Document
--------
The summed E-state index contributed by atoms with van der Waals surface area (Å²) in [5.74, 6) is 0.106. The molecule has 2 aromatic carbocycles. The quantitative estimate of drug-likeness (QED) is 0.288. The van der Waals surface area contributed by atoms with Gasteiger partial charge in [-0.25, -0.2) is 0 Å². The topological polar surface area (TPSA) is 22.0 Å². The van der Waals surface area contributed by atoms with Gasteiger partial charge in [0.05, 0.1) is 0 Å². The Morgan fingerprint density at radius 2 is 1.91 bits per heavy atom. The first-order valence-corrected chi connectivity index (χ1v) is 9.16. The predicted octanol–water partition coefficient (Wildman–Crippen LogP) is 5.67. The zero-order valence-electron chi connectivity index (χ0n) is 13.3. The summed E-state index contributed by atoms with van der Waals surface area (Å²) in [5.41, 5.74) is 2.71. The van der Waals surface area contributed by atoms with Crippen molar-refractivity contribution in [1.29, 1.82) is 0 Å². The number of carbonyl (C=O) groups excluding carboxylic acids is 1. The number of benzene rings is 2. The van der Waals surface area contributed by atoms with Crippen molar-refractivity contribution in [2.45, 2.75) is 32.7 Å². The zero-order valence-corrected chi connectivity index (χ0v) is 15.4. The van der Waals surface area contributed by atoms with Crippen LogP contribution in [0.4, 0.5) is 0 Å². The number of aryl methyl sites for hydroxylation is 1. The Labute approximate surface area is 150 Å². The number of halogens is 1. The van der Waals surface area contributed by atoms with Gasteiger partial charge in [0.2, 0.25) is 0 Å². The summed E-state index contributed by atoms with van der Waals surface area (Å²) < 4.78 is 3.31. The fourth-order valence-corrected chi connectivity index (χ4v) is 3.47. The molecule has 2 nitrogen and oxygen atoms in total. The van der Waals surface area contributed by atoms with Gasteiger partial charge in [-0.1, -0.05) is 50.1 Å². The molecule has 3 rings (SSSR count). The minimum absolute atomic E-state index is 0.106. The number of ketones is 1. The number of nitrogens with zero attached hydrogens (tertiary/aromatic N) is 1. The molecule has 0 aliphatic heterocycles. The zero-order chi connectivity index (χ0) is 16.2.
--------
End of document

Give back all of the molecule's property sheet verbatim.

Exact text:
The summed E-state index contributed by atoms with van der Waals surface area (Å²) in [5.74, 6) is 0.106. The molecule has 2 aromatic carbocycles. The quantitative estimate of drug-likeness (QED) is 0.288. The van der Waals surface area contributed by atoms with Gasteiger partial charge in [-0.25, -0.2) is 0 Å². The topological polar surface area (TPSA) is 22.0 Å². The van der Waals surface area contributed by atoms with Gasteiger partial charge in [0.05, 0.1) is 0 Å². The Morgan fingerprint density at radius 2 is 1.91 bits per heavy atom. The first-order valence-corrected chi connectivity index (χ1v) is 9.16. The predicted octanol–water partition coefficient (Wildman–Crippen LogP) is 5.67. The zero-order valence-electron chi connectivity index (χ0n) is 13.3. The summed E-state index contributed by atoms with van der Waals surface area (Å²) in [5.41, 5.74) is 2.71. The van der Waals surface area contributed by atoms with Crippen molar-refractivity contribution in [1.29, 1.82) is 0 Å². The number of carbonyl (C=O) groups excluding carboxylic acids is 1. The number of benzene rings is 2. The van der Waals surface area contributed by atoms with Crippen molar-refractivity contribution in [2.45, 2.75) is 32.7 Å². The zero-order valence-corrected chi connectivity index (χ0v) is 15.4. The van der Waals surface area contributed by atoms with Crippen LogP contribution in [0.4, 0.5) is 0 Å². The number of aryl methyl sites for hydroxylation is 1. The Labute approximate surface area is 150 Å². The number of halogens is 1. The van der Waals surface area contributed by atoms with Gasteiger partial charge in [0.2, 0.25) is 0 Å². The summed E-state index contributed by atoms with van der Waals surface area (Å²) < 4.78 is 3.31. The fourth-order valence-corrected chi connectivity index (χ4v) is 3.47. The molecule has 2 nitrogen and oxygen atoms in total. The van der Waals surface area contributed by atoms with Gasteiger partial charge in [-0.1, -0.05) is 50.1 Å². The molecule has 3 rings (SSSR count). The minimum absolute atomic E-state index is 0.106. The number of ketones is 1. The number of nitrogens with zero attached hydrogens (tertiary/aromatic N) is 1. The molecule has 0 aliphatic heterocycles. The zero-order chi connectivity index (χ0) is 16.2.